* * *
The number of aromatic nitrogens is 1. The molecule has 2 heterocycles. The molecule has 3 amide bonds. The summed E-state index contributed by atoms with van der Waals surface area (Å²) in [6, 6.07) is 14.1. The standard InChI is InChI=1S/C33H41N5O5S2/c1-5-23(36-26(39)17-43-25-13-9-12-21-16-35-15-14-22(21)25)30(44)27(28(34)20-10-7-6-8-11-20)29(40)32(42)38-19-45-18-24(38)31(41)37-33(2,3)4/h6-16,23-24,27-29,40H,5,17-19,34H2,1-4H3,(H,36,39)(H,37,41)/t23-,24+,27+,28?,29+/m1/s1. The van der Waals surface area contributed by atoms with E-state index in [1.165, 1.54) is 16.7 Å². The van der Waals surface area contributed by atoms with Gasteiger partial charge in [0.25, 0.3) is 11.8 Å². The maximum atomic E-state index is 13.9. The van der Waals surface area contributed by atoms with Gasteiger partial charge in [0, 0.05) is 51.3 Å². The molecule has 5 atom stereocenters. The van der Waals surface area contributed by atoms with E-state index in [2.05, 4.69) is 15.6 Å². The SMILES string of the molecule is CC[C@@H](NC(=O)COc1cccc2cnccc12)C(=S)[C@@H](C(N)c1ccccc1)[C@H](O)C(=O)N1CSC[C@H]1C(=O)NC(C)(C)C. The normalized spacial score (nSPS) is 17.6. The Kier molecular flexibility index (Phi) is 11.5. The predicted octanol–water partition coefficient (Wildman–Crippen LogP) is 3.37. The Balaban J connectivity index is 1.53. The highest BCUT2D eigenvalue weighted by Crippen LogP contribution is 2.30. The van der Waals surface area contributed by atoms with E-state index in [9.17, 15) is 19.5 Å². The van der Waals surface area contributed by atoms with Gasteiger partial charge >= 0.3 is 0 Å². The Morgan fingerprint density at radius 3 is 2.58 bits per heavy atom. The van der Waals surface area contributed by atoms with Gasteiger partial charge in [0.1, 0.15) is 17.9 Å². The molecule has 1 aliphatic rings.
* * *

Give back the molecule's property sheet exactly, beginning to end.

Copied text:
The number of aromatic nitrogens is 1. The molecule has 2 heterocycles. The molecule has 3 amide bonds. The summed E-state index contributed by atoms with van der Waals surface area (Å²) in [6, 6.07) is 14.1. The standard InChI is InChI=1S/C33H41N5O5S2/c1-5-23(36-26(39)17-43-25-13-9-12-21-16-35-15-14-22(21)25)30(44)27(28(34)20-10-7-6-8-11-20)29(40)32(42)38-19-45-18-24(38)31(41)37-33(2,3)4/h6-16,23-24,27-29,40H,5,17-19,34H2,1-4H3,(H,36,39)(H,37,41)/t23-,24+,27+,28?,29+/m1/s1. The van der Waals surface area contributed by atoms with E-state index in [1.165, 1.54) is 16.7 Å². The van der Waals surface area contributed by atoms with Gasteiger partial charge in [0.25, 0.3) is 11.8 Å². The maximum atomic E-state index is 13.9. The van der Waals surface area contributed by atoms with Gasteiger partial charge in [0, 0.05) is 51.3 Å². The molecule has 5 atom stereocenters. The van der Waals surface area contributed by atoms with E-state index in [2.05, 4.69) is 15.6 Å². The SMILES string of the molecule is CC[C@@H](NC(=O)COc1cccc2cnccc12)C(=S)[C@@H](C(N)c1ccccc1)[C@H](O)C(=O)N1CSC[C@H]1C(=O)NC(C)(C)C. The normalized spacial score (nSPS) is 17.6. The Kier molecular flexibility index (Phi) is 11.5. The predicted octanol–water partition coefficient (Wildman–Crippen LogP) is 3.37. The Balaban J connectivity index is 1.53. The highest BCUT2D eigenvalue weighted by Crippen LogP contribution is 2.30. The van der Waals surface area contributed by atoms with E-state index in [9.17, 15) is 19.5 Å². The van der Waals surface area contributed by atoms with Gasteiger partial charge >= 0.3 is 0 Å². The Morgan fingerprint density at radius 3 is 2.58 bits per heavy atom. The van der Waals surface area contributed by atoms with Gasteiger partial charge in [0.1, 0.15) is 17.9 Å². The molecule has 1 aliphatic rings.